MEDITATION BOOMS AS PEOPLE SEEK A WAY TO SLOW DOWN
By MARY MACVEAN
Participants meditate during a class at Unplug, a new meditation studio in Los Angeles, on April 24, 2014. (Katie Falkenberg / Los Angeles Times)
One hundred fifty people sat in the big meeting room, hands on laps, eyes closed, feet flat on the floor.
“Bring your attention to this moment,” Janice Marturano instructed. “Be open to sensations of warmth or coolness, sensations of fullness from breakfast, or perhaps hunger.” Minutes later, the meditation ended with the traditional strikes of little hand cymbals.
Buddhists? Old hippies? New Agers?
Nope. The room was full of hospital executives and managers in lab coats and scrubs, jeans and sports coats at Long Beach Memorial Medical Center. And the teacher was Marturano, once a top executive at General Mills.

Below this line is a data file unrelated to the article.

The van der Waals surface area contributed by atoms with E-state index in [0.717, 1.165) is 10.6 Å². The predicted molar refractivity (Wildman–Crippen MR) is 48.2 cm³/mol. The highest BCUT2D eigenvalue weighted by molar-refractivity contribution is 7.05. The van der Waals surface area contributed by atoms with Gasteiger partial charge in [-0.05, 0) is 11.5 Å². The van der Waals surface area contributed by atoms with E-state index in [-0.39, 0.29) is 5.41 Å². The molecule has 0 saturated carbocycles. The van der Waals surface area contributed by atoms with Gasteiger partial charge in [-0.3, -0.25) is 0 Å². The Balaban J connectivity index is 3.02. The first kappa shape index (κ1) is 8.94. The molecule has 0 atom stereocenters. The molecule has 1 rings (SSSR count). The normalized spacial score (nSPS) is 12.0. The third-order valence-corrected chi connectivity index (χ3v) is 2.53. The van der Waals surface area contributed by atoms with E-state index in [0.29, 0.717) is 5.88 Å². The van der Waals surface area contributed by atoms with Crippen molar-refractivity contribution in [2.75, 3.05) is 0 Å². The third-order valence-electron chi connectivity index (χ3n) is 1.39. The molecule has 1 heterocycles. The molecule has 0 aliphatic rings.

The founder of the Institute for Mindful Leadership, Marturano is about as far from woo-woo as the spectrum allows — and a sign that meditation has snaked its way into every sector of our lives. The hospital employees were learning a practice shared by millions these days: college students, parents and prisoners; soldiers, the overweight and the lovelorn; the Seattle Seahawks, public school kids and members of Congress; Oprah, Chopra and Arianna.